The Teen Brain Pt 3: Relevance and Experience

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By Bobbie Dunn

In Part 2 of this series, I explained a bit about how important timely feedback is to a learning teenage brain, as well as some feedback management tips that will allow you to supply it without losing your mind.  Today, in Part 3, I’ll discuss how to use experience–both prior and present–to help our students make concrete connections.

Relevance: Making Connections

According to Anne Westwater and Pat Wolfe (2000), “If the brain can retrieve stored information that is similar to new information, it is more likely to make sense of the new information.  This leads to increased understanding and retention.”

So by showing students how new information can be linked to what they already know, their brain can more easily make sense of the new information coming in.  If the information has to do with something they already know and like, the students will be more interested in what we have to say.  By using mind maps or graphic organizers, students can make and visualize the connections to things they already know.

Creating Experience, Creating Learning

However, since we can’t always make connections to prior knowledge, the next best way to help the brain out, is to create a new experience.  When we create new experiences, “The activities are more meaningful to the students than such traditional activities as reading a chapter and answering questions or solving textbook problems that have little relevance to the students’ own lives” (Westwater & Wolfe, 2007).

Adolescent brains are struggling to make connections so that they can understand the environment around them.  When we simply throw new information at them without making it seem relevant, the information loses its meaning.  When we give kids real-world problems, such as a problem being faced in their community, they see the purpose in trying to solve it and make so many more connections to the curriculum.  By making more connections, the brain will better understand and retain the information.  So it is very important to remember that when teaching our disciplines, we need to point out its relevancy.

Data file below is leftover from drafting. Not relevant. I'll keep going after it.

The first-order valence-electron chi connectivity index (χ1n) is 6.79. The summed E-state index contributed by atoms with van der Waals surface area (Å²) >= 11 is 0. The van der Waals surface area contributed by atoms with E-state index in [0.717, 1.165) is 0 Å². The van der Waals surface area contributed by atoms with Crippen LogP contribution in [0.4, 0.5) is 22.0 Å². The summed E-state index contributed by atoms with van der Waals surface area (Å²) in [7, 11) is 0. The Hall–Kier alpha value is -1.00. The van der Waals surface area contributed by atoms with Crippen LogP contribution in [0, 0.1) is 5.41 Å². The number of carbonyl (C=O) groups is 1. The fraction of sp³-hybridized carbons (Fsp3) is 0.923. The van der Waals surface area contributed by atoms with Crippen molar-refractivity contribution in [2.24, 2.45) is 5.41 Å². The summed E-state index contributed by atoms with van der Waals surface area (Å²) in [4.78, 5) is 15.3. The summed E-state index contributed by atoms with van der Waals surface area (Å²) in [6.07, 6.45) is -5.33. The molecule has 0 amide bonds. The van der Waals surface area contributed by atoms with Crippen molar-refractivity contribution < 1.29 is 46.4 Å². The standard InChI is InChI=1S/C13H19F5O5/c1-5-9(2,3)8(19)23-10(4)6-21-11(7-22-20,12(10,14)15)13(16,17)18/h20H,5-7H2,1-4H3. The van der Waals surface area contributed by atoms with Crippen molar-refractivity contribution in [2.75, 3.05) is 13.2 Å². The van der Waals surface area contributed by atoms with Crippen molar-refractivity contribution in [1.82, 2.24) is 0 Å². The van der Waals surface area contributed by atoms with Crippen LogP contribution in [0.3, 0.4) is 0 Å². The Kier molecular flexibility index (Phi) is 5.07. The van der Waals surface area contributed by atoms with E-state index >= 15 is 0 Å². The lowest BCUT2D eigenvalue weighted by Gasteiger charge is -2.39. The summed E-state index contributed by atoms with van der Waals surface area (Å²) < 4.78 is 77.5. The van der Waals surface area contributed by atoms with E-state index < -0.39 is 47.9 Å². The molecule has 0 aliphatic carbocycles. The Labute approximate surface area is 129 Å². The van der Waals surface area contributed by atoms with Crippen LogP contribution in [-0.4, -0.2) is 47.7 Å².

As I have stated before, adults can easily make connections that teens may not see without assistance.  So regardless of what we teach, we need to show our students how it applies to their lives and why they need to know and remember it.  One thing I’ve done, is to simply ask the students, “Why are we learning this?  Why did I ask you to do this?” and am usually impressed with the answers they come up with – some are far more advanced than my own!

By asking students “why,” many are coming up with connections that they wouldn’t have if they hadn’t been asked to think about it.

The point here is that, while the adult brain is more able to deal with abstractions and build connections on its own, the teen brain often needs to help in doing that.  Helping teens to find relevance and building experiences that incorperate your content will help them to learn.

Are you finding this brain stuff interesting?  Stick around for Part 4, in which I’ll be discussing the importance of movement.  It turns out that the brain and body are connected–perhaps in ways you’ve never considered.


  1. Pingback: The Teen Brain Pt 2: Feedback | We Teach We Learn

  2. Pingback: Teaching the Teen Brain. | We Teach We Learn

  3. Pingback: The Teen Brain Pt. 4: Movement | We Teach We Learn

  4. Have you come across data that suggests that five weeks in an ideal amount of time for teenager to focus on a topic?